Pineywoods Wildlife Management

Endangered Species

Threats and Reasons for Decline

Old-growth logging.The main threat to the survival of the Red-cockaded Woodpecker is the decrease in the quality and quantity of old growth forest nesting habitat, primarily due to short rotation timber management. Fire suppression has also been detrimental due to the importance of controlling the midstory in Red-cockaded habitat. Because of this bird's requirement for old age pines, habitat loss takes along time to rectify. It may take 60-70 years to begin to provide suitable nesting habitat. Ideally, rotation ages of 100 years for loblolly, and 120 years or more for shortleaf and longleaf pine are needed to produce trees with the required amount of heartwood and frequency of red heart fungus.

Midstory encroahment.Some of the potential adverse effects of modern forestry on Red-cockaded Woodpecker habitat are: 1) short timber rotations (30 to 45 years) which result in loss of suitable nesting and roosting habitat, (2) leaving only cavity trees and cutting all others within a cluster reduces foraging habitat and does not allow for cavity tree replacement, (3) leaving isolated clusters surrounded by harvested areas reduces foraging habitat and may increase predation by forcing birds to cross large open areas, (4) removing all dead and dying trees results in loss of habitat for other cavity-nesters, thereby increasing competition for Red-cockaded Woodpecker nest cavities, (5) preserving cavity trees and removing other dominant trees in a colony makes the cavity tree the tallest in the area and subject to lightning strikes and wind damage, (6) careless use of pesticides may poison the birds directly or decrease there food supply below the minimum level needed for reproduction, and (7) noise and activity of forestry operations in the vicinity of a colony during the breeding season can disrupt nest success.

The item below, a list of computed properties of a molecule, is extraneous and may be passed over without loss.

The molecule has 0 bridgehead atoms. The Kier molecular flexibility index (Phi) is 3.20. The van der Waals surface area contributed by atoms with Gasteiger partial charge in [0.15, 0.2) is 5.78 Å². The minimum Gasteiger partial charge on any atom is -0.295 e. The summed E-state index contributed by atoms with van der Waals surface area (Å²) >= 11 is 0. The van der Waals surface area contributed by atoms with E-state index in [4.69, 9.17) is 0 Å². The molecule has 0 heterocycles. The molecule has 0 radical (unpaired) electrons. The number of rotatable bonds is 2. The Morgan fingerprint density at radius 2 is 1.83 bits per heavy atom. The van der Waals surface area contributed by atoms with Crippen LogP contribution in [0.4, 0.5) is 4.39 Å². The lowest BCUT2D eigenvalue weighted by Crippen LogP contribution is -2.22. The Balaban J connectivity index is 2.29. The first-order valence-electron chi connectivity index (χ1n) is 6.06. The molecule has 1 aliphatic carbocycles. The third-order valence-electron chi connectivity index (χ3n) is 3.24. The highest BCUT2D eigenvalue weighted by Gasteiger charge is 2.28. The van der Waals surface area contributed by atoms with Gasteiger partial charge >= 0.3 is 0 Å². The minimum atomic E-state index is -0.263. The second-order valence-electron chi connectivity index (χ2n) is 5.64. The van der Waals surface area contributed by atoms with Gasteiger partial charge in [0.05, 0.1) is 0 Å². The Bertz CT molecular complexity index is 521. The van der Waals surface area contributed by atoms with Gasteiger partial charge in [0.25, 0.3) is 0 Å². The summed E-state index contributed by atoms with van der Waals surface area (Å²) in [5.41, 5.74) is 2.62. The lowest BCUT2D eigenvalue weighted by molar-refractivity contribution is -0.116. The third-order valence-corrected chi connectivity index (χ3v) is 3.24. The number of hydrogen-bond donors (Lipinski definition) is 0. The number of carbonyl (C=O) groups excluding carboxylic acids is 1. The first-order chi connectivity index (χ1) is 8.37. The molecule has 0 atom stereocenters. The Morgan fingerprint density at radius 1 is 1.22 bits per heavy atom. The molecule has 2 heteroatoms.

Cavity enlarged by raven.Finally, southern pine beetle infestations have been found to be a major cause of cavity tree loss in Texas. This is particularly true during southern pine beetle epidemics, such as the one that occurred on the Sam Houston National Forest in 1983 following hurricane Alicia. Active management is needed to reduce the loss of cavity trees to southern pine beetles.

The 1994 post-breeding population estimate for the Red-cockaded Woodpecker in Texas was 925 birds. An estimated 685 birds (74%) were found on federal lands (National Forest and National Park), 181 birds (20%) on private lands (timber companies and other private landowners), and 59 birds (6%) on state lands (State Forests and other state lands).

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